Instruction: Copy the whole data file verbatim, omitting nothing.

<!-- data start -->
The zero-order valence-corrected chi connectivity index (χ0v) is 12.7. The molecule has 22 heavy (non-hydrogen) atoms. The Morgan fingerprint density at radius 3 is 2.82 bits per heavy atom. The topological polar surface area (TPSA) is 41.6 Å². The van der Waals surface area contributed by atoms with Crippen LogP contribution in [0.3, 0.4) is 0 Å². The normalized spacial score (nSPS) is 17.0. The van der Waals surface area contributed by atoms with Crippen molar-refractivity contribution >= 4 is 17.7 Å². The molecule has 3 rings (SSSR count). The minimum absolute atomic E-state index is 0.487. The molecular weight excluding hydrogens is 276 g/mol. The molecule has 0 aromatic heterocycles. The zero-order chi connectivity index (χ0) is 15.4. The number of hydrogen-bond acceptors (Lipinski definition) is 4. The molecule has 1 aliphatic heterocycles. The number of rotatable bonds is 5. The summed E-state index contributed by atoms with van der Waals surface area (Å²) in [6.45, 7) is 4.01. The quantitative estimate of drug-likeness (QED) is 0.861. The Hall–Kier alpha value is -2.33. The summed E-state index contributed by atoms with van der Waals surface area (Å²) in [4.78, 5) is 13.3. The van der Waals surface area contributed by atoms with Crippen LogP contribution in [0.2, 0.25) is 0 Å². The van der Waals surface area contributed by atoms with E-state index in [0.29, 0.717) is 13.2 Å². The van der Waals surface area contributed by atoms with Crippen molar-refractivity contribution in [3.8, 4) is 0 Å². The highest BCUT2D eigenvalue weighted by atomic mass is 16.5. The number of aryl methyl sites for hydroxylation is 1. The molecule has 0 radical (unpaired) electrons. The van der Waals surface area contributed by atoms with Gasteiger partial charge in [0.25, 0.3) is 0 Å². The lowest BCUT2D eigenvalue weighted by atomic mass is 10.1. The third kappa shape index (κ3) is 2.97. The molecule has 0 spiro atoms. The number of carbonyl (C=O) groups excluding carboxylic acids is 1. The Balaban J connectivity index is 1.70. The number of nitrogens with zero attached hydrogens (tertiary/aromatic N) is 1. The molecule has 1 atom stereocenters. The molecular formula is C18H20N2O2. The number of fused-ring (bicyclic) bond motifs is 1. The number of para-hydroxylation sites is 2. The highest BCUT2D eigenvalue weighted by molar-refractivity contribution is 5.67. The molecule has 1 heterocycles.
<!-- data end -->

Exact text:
The zero-order valence-corrected chi connectivity index (χ0v) is 12.7. The molecule has 22 heavy (non-hydrogen) atoms. The Morgan fingerprint density at radius 3 is 2.82 bits per heavy atom. The topological polar surface area (TPSA) is 41.6 Å². The van der Waals surface area contributed by atoms with Crippen LogP contribution in [0.3, 0.4) is 0 Å². The normalized spacial score (nSPS) is 17.0. The van der Waals surface area contributed by atoms with Crippen molar-refractivity contribution >= 4 is 17.7 Å². The molecule has 3 rings (SSSR count). The minimum absolute atomic E-state index is 0.487. The molecular weight excluding hydrogens is 276 g/mol. The molecule has 0 aromatic heterocycles. The zero-order chi connectivity index (χ0) is 15.4. The number of hydrogen-bond acceptors (Lipinski definition) is 4. The molecule has 1 aliphatic heterocycles. The number of rotatable bonds is 5. The summed E-state index contributed by atoms with van der Waals surface area (Å²) in [6.45, 7) is 4.01. The quantitative estimate of drug-likeness (QED) is 0.861. The Hall–Kier alpha value is -2.33. The summed E-state index contributed by atoms with van der Waals surface area (Å²) in [4.78, 5) is 13.3. The van der Waals surface area contributed by atoms with Crippen LogP contribution in [0.2, 0.25) is 0 Å². The van der Waals surface area contributed by atoms with E-state index in [0.29, 0.717) is 13.2 Å². The van der Waals surface area contributed by atoms with Crippen molar-refractivity contribution in [3.8, 4) is 0 Å². The highest BCUT2D eigenvalue weighted by atomic mass is 16.5. The number of aryl methyl sites for hydroxylation is 1. The molecule has 0 radical (unpaired) electrons. The van der Waals surface area contributed by atoms with Gasteiger partial charge in [0.25, 0.3) is 0 Å². The lowest BCUT2D eigenvalue weighted by atomic mass is 10.1. The third kappa shape index (κ3) is 2.97. The molecule has 0 spiro atoms. The number of carbonyl (C=O) groups excluding carboxylic acids is 1. The Balaban J connectivity index is 1.70. The number of nitrogens with zero attached hydrogens (tertiary/aromatic N) is 1. The molecule has 1 atom stereocenters. The molecular formula is C18H20N2O2. The number of fused-ring (bicyclic) bond motifs is 1. The number of para-hydroxylation sites is 2. The highest BCUT2D eigenvalue weighted by molar-refractivity contribution is 5.67. The molecule has 1 heterocycles.